Due to the fact that I just didn’t get to it this week, here’s an encore blog from a couple years back. Hey, you probably don’t remember it anyway so it’ll be just like new!
What a morning.
I ask you, have you ever had one of those days when you realize pretty early on you probably should have stayed in bed longer? Or maybe not gotten up at all? Continue reading
So one morning last week I’m rifling through my closet for a shirt. Rifling is probably not the correct lingo since my closets are fuller than Kylie Jenner’s lips. This fact sorta inhibits my ability to see all the clothing I own, making it extremely convenient to forget what’s hiding in my closet.
What I’m trying to say here is I have a LOT of clothes. An awful lot. Apparently I tend to buy things but don’t often get rid of those things, even years later. Now don’t get me wrong. I’m not a hoarder if that’s what you’re thinking. Not that there’s anything wrong with that. But clutter makes me anxious unless it’s out of sight. So closets are perfect places to be a closeted hoarder, so to speak.
The problem is, I don’t like 90% of my clothing. I have absolutely no fashion sense like some of my friends. For instance, Pam and Sue always look put-together, you know what I mean? They have quality clothing that drapes their bodies as though sewn specifically for them. It doesn’t hurt that they have awesome figures. Even Polyester would look wonderful on them.
I’m a multitasker. My brain is always one step ahead of the rest of me and it’s tough playing catch up. You see, I find it difficult to do only one thing at a time. The real problem is that there’s only 24 hours in a day. Even though I only sleep for 5-6 of them, I continually discover there’s just not enough time to do what I need to do. Or more importantly, want to do.
For instance, while I’m writing this, I’m propped up in bed, intermittently checking my emails, watching the 11:00 news and alternately petting my cat Oliver, who’s asleep on the night stand and then my dog Skip, who’s glued to my side. I’d pet my dog Callie too but she’s at the foot of the bed and I don’t want to reach down that far. Hey, I’m human. I can only do so much.
Sometimes I wish I could quiet my brain. I tried meditation but there’s an art to that, don’t you think? Being able to focus on, well…nothing, is hard. It takes discipline and lots of practice. At least that’s what I hear. Anyway, who has the time? Besides, when I’ve tried meditating, it gives my mind free reign to go wild. And let me tell ya it takes full advantage.
I received the most unusual and unexpected gift last week from someone I’ve never met. She knows me from the work I do with feral cats and is a friend of a friend. So why did she give me a gift? Be patient, I’m getting there…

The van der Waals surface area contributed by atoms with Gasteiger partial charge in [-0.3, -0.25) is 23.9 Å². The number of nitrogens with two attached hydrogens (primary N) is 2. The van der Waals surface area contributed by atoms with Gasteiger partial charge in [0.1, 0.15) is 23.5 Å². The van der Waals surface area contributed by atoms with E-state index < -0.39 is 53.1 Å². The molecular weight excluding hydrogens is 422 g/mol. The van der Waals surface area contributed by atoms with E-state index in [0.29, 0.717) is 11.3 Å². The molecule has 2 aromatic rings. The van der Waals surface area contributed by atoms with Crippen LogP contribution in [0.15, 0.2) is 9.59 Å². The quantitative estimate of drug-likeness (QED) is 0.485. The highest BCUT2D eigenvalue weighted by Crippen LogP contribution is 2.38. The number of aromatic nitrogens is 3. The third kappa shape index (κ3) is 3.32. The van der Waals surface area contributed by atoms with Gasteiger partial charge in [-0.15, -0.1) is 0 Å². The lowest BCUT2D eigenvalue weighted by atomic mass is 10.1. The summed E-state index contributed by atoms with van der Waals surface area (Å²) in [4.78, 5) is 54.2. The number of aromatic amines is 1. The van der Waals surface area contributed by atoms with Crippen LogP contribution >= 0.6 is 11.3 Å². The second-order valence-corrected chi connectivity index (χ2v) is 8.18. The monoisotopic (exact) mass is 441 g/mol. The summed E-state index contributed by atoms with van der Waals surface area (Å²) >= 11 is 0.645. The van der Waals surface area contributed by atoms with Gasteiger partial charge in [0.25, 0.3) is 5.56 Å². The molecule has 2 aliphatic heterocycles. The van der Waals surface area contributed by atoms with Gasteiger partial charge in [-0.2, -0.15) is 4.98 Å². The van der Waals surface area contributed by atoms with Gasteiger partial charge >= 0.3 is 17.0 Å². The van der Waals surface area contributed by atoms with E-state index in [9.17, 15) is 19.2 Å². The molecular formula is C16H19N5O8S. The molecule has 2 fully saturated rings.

Hold your horses
In this line of work, meaning TNR (Trap-Neuter-Return), I meet some interesting folks. Let’s just say not all of them particularly like cats. Some downright hate ’em. But then not everyone is perfect, right? Now don’t get me wrong. I’m not saying if you don’t like cats you’re a sociopath. But my guess is you’re probably close.
Anyway, my friend was telling this gift-giving person about my encounters with these as- yet-undiagnosed sociopaths. They’re the characters who not only make this work interesting, unpredictable and a little bit scary, but have taught me I should learn self defense. Like yesterday already. I’ve intended to take classes for about 10 years now but have I done it? Intended is the operative word there.
Take THAT you cat hater
So as if having 7 animals isn’t enough, I’m one of only a few people at the humane society willing to foster ringworm cats and kittens. Consequently, I often have a room or two filled with the little buggars. By buggars I mean the kittens, not ringworm. Personally I don’t see what the big deal is. It’s not an actual worm. That would be disgusting. No, it’s just a fungus, like athlete’s foot.
Not this kind of worm
Since ringworm is contagious to people and other animals, I have to keep these cats isolated. Luckily I have 4 bedrooms so I’m an instant ringworm B&B of sorts. Come little kitties, stay a while. Relax. Chill out while receiving weekly sulfur dippings and daily oral meds.
This is the life
At first I wore a smock and gloves when handling my 5 ringworm domestic kitten fosters but quickly tired of that. So now I hold them with abandon. To hell with ringworm!
So far so good. I’m rash free as of this writing. Just in case, I have a tube of Lotrimin waiting in the wings. I’m nothing if not prepared…
Smartly, I let humane society staff perform the particularly stinky sulfer dips. I have my limits you know. But I do give the kittens oral meds each morning along with meds for my aging Greyhound. And then there’s the feedings. With 12 stomachs to fill, I don’t get to eat and run anymore. I feed them, scoop cat and dog poop, give meds, grab a bite, then run. I’ve become good at organizing my mornings.
Stinky sulfur dips
Ringworm cats are unadoptable until they’re symptom free and getting them to that point takes weeks. But I don’t mind. Actually, ringworm is the easy part. That’s because I’m used to fostering feral kittens, not domestics. And believe me, there’s a world of difference. Continue reading